Silverstone motor racing circuit opened its new pit and paddock complex this week just in time for the British Grand Prix on the 10th of July 2011.
The new Pit complex, which cost over £27 million, is three-stories high and was designed by 2012 Olympic architects Populous. Known as ‘The Wing’ it was officially opened by the BRDC president-in-chief, His Royal Highness The Duke of Kent who praised the “dedication” of the British Racing Drivers’ Club, who own the circuit.
F1 supremo Bernie Ecclestone, 80, who was unable to attend the ceremony sent a message of congratulations that was tinged with disappointment:
“I’m delighted with the progress and prospects for the future of Silverstone. The pits and paddock complex is a state-of-the-art facility and will form the backbone of Silverstone’s plans to be a world-class facility. It’s a great shame it couldn’t be completed 10 years ago but well done.”
Silverstone first staged the British Grand Prix in 1948 and needed extensive refurbishment and upgrading before gaining the rights to host the GP until 2027 ahead of arch-rival Donnington Park. Mark Webber’s Red Bull F1 was the first grand prix car to use the pits, roaring into the opening ceremony to the delight of everyone there. The complex includes 41 garages, the race control building, the podium, hospitality suites, and a media centre.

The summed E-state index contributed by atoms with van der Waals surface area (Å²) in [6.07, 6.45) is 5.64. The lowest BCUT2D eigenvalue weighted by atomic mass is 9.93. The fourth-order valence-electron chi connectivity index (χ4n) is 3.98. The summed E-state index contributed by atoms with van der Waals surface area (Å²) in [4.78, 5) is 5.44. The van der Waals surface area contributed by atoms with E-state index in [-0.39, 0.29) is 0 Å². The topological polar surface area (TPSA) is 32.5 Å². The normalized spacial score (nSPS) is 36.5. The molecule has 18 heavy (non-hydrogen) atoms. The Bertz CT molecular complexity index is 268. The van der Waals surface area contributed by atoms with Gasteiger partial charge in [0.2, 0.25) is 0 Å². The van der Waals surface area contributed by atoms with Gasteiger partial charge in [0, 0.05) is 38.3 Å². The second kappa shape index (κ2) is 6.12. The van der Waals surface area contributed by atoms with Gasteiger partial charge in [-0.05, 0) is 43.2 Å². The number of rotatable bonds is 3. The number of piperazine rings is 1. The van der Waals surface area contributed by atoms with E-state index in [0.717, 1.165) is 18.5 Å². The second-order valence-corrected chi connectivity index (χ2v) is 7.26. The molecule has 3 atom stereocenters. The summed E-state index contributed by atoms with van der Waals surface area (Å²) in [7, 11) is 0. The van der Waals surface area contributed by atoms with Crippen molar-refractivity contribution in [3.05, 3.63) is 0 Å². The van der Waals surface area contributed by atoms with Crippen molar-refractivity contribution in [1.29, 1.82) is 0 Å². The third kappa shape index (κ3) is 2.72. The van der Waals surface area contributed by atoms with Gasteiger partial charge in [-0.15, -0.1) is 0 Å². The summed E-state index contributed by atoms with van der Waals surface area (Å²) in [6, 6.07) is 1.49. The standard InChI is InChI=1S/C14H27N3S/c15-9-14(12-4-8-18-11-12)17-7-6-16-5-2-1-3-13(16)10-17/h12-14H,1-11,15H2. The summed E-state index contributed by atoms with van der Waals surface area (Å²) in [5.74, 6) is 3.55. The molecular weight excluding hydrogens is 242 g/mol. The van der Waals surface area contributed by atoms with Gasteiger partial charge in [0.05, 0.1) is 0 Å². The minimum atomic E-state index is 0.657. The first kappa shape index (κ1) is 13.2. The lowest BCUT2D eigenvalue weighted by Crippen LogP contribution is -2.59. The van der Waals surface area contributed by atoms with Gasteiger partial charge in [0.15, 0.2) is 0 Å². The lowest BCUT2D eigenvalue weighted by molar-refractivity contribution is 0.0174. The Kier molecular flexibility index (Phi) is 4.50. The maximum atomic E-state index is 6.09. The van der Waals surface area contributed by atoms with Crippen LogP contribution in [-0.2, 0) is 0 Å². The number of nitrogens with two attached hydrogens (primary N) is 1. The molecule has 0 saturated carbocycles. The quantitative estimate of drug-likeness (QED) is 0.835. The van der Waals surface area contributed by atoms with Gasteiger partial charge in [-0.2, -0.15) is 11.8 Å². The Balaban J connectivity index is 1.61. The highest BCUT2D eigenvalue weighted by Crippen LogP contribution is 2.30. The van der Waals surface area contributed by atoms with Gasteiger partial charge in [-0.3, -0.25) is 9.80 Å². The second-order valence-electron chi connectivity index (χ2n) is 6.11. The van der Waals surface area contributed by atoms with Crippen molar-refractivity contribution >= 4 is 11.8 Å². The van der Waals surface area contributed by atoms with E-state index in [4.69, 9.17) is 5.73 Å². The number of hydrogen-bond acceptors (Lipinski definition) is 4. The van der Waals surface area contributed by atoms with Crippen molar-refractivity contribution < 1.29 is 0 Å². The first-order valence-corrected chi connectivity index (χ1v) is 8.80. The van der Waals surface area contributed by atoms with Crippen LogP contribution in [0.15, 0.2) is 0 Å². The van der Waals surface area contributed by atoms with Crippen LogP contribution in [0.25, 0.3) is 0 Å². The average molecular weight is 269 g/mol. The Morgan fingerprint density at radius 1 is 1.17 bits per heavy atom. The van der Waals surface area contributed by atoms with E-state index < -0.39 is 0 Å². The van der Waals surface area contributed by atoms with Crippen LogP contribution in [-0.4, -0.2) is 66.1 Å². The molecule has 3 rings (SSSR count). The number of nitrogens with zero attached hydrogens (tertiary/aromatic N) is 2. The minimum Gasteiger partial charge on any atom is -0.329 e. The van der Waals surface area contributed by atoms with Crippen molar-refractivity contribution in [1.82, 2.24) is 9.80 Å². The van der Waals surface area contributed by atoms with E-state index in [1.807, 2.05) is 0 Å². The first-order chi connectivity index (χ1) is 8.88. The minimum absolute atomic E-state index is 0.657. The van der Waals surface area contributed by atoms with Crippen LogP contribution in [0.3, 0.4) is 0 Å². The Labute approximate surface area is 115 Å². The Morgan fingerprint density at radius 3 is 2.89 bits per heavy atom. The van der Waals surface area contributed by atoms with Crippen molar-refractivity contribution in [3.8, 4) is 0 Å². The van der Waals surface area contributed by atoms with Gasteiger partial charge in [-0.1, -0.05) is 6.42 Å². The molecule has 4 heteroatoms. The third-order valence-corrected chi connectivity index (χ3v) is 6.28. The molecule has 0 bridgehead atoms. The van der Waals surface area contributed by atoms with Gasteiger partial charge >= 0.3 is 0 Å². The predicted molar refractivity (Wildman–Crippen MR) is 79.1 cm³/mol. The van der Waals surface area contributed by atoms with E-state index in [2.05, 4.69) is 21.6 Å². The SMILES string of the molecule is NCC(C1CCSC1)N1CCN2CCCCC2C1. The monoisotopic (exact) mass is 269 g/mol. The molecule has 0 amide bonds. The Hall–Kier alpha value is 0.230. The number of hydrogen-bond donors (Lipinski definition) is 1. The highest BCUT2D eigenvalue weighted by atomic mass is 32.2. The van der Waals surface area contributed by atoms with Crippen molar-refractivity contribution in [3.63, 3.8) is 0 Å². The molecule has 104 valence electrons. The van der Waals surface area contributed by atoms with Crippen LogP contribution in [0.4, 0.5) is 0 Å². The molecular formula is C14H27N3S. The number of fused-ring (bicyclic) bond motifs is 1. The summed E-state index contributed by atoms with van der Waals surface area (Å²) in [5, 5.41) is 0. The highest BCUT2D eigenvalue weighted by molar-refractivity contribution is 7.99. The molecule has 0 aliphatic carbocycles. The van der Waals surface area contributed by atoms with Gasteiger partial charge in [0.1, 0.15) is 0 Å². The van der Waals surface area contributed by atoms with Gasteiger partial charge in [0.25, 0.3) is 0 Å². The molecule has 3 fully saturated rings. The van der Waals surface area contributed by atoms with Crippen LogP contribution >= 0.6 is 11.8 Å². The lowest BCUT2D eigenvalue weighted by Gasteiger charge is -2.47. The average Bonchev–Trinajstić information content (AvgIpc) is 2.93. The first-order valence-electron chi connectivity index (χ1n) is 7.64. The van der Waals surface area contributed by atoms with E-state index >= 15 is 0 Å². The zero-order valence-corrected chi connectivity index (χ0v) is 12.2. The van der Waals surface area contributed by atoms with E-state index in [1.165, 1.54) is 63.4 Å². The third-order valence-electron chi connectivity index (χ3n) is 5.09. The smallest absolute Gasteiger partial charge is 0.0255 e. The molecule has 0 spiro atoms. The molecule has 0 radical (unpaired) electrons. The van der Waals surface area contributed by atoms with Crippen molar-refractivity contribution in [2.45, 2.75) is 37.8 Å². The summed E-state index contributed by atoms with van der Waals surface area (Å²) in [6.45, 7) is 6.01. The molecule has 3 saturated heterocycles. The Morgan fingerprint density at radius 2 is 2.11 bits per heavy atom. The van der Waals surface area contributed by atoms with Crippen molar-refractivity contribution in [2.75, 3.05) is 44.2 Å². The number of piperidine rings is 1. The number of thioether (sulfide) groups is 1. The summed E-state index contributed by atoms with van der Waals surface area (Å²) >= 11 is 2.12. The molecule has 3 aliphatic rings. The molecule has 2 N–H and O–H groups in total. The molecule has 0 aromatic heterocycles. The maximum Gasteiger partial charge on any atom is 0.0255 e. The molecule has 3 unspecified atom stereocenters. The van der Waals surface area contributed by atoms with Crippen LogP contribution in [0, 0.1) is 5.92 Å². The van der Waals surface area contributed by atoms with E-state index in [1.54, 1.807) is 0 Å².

The opening ceremony was also attended by BRDC president Damon Hill, who said: “There was a real threat the grand prix would go so this is very important.” Hill was one of five British world champions; the others were there were John Surtees, Sir Jackie Stewart, Nigel Mansell and Jenson Button.